This is part of our blog series highlighting a new set of Video For Change Best Practices, also available in Arabic. Please share these with your networks and help make them better by leaving comments below or tweeting to @WitnessChris or @RajaAlthaibani. Thanks!
At the heart of any human rights video is personal stories and the potential they have to inform, engage and motivate viewers to take action. In order to get those powerful stories, you need to interview people who can share them. Follow these tips to prepare and conduct your interviews. Before you begin filming your interview, make sure that you have reviewed WITNESS’ informed consent resources and developed your own safety, security and consent planning protocol.
Obtaining consent from a subject to use footage of them in a film is a standard part of filmmaking. In a human rights context, securing informed consent takes on special importance. Four elements we highlight in our resources – disclosure, voluntariness, comprehension and competence – are discussed in more depth here.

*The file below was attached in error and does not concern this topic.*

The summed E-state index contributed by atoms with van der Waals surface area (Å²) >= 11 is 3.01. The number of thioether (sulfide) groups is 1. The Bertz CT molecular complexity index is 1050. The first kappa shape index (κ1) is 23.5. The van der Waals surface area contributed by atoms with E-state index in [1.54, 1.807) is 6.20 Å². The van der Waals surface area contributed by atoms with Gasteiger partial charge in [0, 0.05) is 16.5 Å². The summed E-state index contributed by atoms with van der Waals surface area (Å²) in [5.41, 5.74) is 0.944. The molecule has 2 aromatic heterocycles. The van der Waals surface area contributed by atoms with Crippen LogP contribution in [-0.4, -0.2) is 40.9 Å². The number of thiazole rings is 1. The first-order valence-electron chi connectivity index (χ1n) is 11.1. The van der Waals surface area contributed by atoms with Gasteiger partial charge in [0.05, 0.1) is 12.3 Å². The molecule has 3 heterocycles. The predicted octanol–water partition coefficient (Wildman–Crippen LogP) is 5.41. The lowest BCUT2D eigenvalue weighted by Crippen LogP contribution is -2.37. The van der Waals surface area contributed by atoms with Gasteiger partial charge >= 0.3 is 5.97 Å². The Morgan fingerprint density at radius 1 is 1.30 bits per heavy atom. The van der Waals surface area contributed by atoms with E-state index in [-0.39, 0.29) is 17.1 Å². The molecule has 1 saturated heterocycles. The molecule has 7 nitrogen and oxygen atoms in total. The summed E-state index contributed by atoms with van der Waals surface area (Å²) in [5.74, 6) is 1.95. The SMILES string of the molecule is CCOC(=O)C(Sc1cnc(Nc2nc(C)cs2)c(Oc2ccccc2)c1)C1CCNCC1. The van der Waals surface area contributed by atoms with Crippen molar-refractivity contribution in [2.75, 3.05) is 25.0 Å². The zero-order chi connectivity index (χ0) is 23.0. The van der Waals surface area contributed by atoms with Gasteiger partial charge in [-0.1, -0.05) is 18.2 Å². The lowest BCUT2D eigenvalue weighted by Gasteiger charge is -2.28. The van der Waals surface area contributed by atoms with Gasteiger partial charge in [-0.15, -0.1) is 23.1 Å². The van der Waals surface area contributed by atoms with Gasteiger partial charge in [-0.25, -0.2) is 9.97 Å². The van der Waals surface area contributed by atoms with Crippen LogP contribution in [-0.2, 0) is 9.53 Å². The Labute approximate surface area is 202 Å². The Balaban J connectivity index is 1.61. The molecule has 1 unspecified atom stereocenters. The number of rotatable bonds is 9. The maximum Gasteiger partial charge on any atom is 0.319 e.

1. ASSESS RISK Evaluate the safety and security concerns of you and your interviewee, as well as the communities you are part of. Assess the risk with the interviewee and consider exploring solutions, such as choosing a location where the interviewee will feel safe and comfortable. Will you need need to take steps to conceal his or her identity while filming or when editing? If you were to share the interview, are you putting the person you are filming in direct danger? Remember, it is your responsibility to protect the people you are filming.
2. PREPARE YOUR QUESTIONS IN ADVANCE Research your interviewee and prepare your questions and have them in the order you wish to ask them. Make sure your questions are open-ended – often they will begin with “why,” “how” or “tell me”. Avoid questions that can be answered “Yes” or “No”.
3. CHOOSE THE RIGHT LOCATION Film the interview where your interviewee will feel comfortable and safe. Make sure it is as quiet as possible where you will not be interrupted. Be particularly mindful of the objects behind your subject – remove items or adjust camera angle to make sure nothing will distract the viewer.